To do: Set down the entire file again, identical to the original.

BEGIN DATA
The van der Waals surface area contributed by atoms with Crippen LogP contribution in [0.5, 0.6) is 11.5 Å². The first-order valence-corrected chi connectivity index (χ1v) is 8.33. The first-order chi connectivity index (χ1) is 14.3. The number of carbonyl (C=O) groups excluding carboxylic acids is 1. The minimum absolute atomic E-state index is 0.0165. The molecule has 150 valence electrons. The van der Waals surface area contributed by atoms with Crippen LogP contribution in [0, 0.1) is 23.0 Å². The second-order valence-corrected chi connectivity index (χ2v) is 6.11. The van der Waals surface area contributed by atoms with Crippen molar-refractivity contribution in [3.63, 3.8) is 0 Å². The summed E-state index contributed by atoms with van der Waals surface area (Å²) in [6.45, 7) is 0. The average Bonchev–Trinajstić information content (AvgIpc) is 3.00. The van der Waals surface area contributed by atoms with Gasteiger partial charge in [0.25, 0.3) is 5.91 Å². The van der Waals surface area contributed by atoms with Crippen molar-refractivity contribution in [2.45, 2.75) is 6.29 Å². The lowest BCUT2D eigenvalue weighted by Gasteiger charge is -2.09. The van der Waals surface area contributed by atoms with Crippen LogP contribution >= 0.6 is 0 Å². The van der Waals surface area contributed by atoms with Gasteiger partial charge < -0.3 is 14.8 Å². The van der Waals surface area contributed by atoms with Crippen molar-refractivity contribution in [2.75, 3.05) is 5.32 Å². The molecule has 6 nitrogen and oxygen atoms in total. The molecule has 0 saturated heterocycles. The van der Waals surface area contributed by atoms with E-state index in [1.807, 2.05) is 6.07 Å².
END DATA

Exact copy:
The van der Waals surface area contributed by atoms with Crippen LogP contribution in [0.5, 0.6) is 11.5 Å². The first-order valence-corrected chi connectivity index (χ1v) is 8.33. The first-order chi connectivity index (χ1) is 14.3. The number of carbonyl (C=O) groups excluding carboxylic acids is 1. The minimum absolute atomic E-state index is 0.0165. The molecule has 150 valence electrons. The van der Waals surface area contributed by atoms with Crippen LogP contribution in [0, 0.1) is 23.0 Å². The second-order valence-corrected chi connectivity index (χ2v) is 6.11. The van der Waals surface area contributed by atoms with Crippen molar-refractivity contribution in [3.63, 3.8) is 0 Å². The summed E-state index contributed by atoms with van der Waals surface area (Å²) in [6.45, 7) is 0. The average Bonchev–Trinajstić information content (AvgIpc) is 3.00. The van der Waals surface area contributed by atoms with Gasteiger partial charge in [0.25, 0.3) is 5.91 Å². The van der Waals surface area contributed by atoms with Crippen molar-refractivity contribution in [2.45, 2.75) is 6.29 Å². The lowest BCUT2D eigenvalue weighted by Gasteiger charge is -2.09. The van der Waals surface area contributed by atoms with Crippen LogP contribution >= 0.6 is 0 Å². The van der Waals surface area contributed by atoms with Gasteiger partial charge < -0.3 is 14.8 Å². The van der Waals surface area contributed by atoms with Crippen molar-refractivity contribution in [2.75, 3.05) is 5.32 Å². The molecule has 6 nitrogen and oxygen atoms in total. The molecule has 0 saturated heterocycles. The van der Waals surface area contributed by atoms with E-state index in [1.807, 2.05) is 6.07 Å².